Lawrence Talbot (Del Toro) is lured back to his family estate after his brother vanishes. Reunited with his estranged father (Hopk
ins), Talbot sets out to find his brother, and finds a beast of a legend in himself, clawing to get free.
It’s debateable wether or not the story of the original 1941 The Wolfman doesn’t cut it with modern audiences, or if it’s timeless. What is not debateable, is that trying to have your cake and eating it too can destroy a movie from the ground up. The idea of handing the license of The Wolfman over to the man whose greatest contribution to film is Jumanji, should never have even gotten past rational thought, much less brought up for discussion. The movie is no longer about an ordinary man with a monster inside of him like the trailers would have you believe, it’s just about a monster. An obviously CGI monster that runs like a werewolf from Buffy or Underworld.
With any film involving lycanthropy (the term for those who change into werewolves under the full moon), one would expect good scares and a good transformation between human and werewolf. In the first aspect, The Wolfman is an indecisive mess. Not only is it genuinely not scary, but it can’t decide how it wants to scare you. Sometimes it tries to with a well-made costume, but most of the time the movie resorts to cheap fake-out scares you would expect from one of the dozens of The Ring knock-offs. Among them, is an incredibly lame "oh-it-was-just-the-dog" scare. Something as amature and overused is of lower quality than a classic horror movie…but clearly not for its remake.
In the respect of the werewolf transformation, it looks nice, but that’s all that can really be said about it: nice. There’s nothing revolutionary or special about it. Back in the 1940’s, there were no computers to create cool effects. Film makers had only make up and a camera to work with, so they had to think of unorthodox methods to create the desired effect, which gave birth to many common day techniques. Now, with the technology we have, computers are becoming an easy way out when it comes to special effects (although by no means inexpensive). The Wolfman is one such case, where creativity is stunted and replaced with a computer, like so many other movies. And again, to reiterate, it doesn’t look bad, none of the effects do. It’s just a shame that they couldn’t have been a little more creative in some scenes (scenes that shouldn’t be spoiled here).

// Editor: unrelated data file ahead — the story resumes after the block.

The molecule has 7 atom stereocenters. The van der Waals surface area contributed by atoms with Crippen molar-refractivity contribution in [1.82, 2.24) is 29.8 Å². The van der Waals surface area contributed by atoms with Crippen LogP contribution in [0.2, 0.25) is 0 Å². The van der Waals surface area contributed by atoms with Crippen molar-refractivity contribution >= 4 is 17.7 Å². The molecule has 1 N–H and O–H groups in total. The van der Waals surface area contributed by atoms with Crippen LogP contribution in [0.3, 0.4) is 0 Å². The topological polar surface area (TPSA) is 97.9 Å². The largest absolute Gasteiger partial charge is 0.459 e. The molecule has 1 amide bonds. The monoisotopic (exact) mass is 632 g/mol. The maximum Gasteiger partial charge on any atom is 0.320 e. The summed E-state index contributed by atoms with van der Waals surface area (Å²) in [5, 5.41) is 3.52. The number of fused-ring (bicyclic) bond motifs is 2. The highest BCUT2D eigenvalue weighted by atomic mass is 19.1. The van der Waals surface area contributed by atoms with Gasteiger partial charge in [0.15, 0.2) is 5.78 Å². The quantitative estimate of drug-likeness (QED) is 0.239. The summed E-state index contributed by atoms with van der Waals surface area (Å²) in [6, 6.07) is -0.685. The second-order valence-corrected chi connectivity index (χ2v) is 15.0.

The concept of "romance" is completely lost on the writers. Even if they attempted to write anything slightly suggesting romance in the lead characters, Del Toro and Blunt have absolutely zero chemistry together and would have dropped any balls the writers gave to them. It feels like the only reason they are attracted to each other is because the script says so. It isn’t just the romantic aspect that the characters fail in, but largely in all fields. Del Toro is flat, Blunt is in dire need of direction, and Hopkins, for the first time in a long while, is tempting to cross over into "boring".
If any good comes from the dull acting, it makes the ones who are actually trying look that much better. Hugo Weaving has the strongest character of the cast, and is a breath of fresh air on screen. It’s worth noting that in the scenes he enters, the entire atmosphere of the scene picks up, as if his mere presence revives the dead dialogue and character motivation. Especially when you take into account how much time the movie spends with Benicio hogging the screen, depressed.
Sometimes cheesy, sometimes gory, and sometimes (but rarely) good, Universal Pictures’ The Wolfman is reminiscent of the studio’s 1941 version, starring Lon Chaney, Jr.
Visually, the movie couldn’t be more faithful to the original if it tried harder. Its creepy atmosphere, foggy streets, mist-filled forests and especially the headstones almost makes you think you’re watching Tim Burton’s Sleepy Hollow again. This was a staple in the original, which still to this day, can give the creeps. It’s simply disappointing that Johnston seemed more concerned with making the movie LOOK good, rather then actually making it a good movie.
Final Thoughts: At least it isn’t Van Helsing.
The Wolfman is a 2 out of 5.